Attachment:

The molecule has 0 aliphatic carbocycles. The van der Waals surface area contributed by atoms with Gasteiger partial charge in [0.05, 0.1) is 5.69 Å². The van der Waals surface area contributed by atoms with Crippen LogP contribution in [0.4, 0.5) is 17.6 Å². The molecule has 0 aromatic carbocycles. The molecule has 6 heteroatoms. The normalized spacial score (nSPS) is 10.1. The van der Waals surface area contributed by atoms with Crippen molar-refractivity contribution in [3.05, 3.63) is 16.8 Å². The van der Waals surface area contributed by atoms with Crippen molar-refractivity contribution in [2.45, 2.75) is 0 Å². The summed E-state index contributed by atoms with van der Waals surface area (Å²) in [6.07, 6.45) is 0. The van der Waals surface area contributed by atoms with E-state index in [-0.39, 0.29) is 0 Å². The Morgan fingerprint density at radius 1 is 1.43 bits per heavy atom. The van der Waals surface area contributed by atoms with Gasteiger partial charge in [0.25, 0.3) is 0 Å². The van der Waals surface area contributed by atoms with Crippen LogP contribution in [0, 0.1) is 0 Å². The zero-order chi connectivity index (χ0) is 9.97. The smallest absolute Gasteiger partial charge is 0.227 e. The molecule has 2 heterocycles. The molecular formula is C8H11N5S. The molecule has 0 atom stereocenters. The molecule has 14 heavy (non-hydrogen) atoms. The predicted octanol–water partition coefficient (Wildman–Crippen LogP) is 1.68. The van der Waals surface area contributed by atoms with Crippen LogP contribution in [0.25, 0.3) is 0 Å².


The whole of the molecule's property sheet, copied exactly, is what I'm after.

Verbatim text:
The molecule has 0 aliphatic carbocycles. The van der Waals surface area contributed by atoms with Gasteiger partial charge in [0.05, 0.1) is 5.69 Å². The van der Waals surface area contributed by atoms with Crippen LogP contribution in [0.4, 0.5) is 17.6 Å². The molecule has 0 aromatic carbocycles. The molecule has 6 heteroatoms. The normalized spacial score (nSPS) is 10.1. The van der Waals surface area contributed by atoms with Crippen molar-refractivity contribution in [3.05, 3.63) is 16.8 Å². The van der Waals surface area contributed by atoms with Crippen molar-refractivity contribution in [2.45, 2.75) is 0 Å². The summed E-state index contributed by atoms with van der Waals surface area (Å²) in [6.07, 6.45) is 0. The van der Waals surface area contributed by atoms with E-state index in [-0.39, 0.29) is 0 Å². The Morgan fingerprint density at radius 1 is 1.43 bits per heavy atom. The van der Waals surface area contributed by atoms with Gasteiger partial charge in [0.25, 0.3) is 0 Å². The van der Waals surface area contributed by atoms with Crippen LogP contribution in [0, 0.1) is 0 Å². The zero-order chi connectivity index (χ0) is 9.97. The smallest absolute Gasteiger partial charge is 0.227 e. The molecule has 2 heterocycles. The molecular formula is C8H11N5S. The molecule has 0 atom stereocenters. The molecule has 14 heavy (non-hydrogen) atoms. The predicted octanol–water partition coefficient (Wildman–Crippen LogP) is 1.68. The van der Waals surface area contributed by atoms with Crippen LogP contribution in [0.25, 0.3) is 0 Å².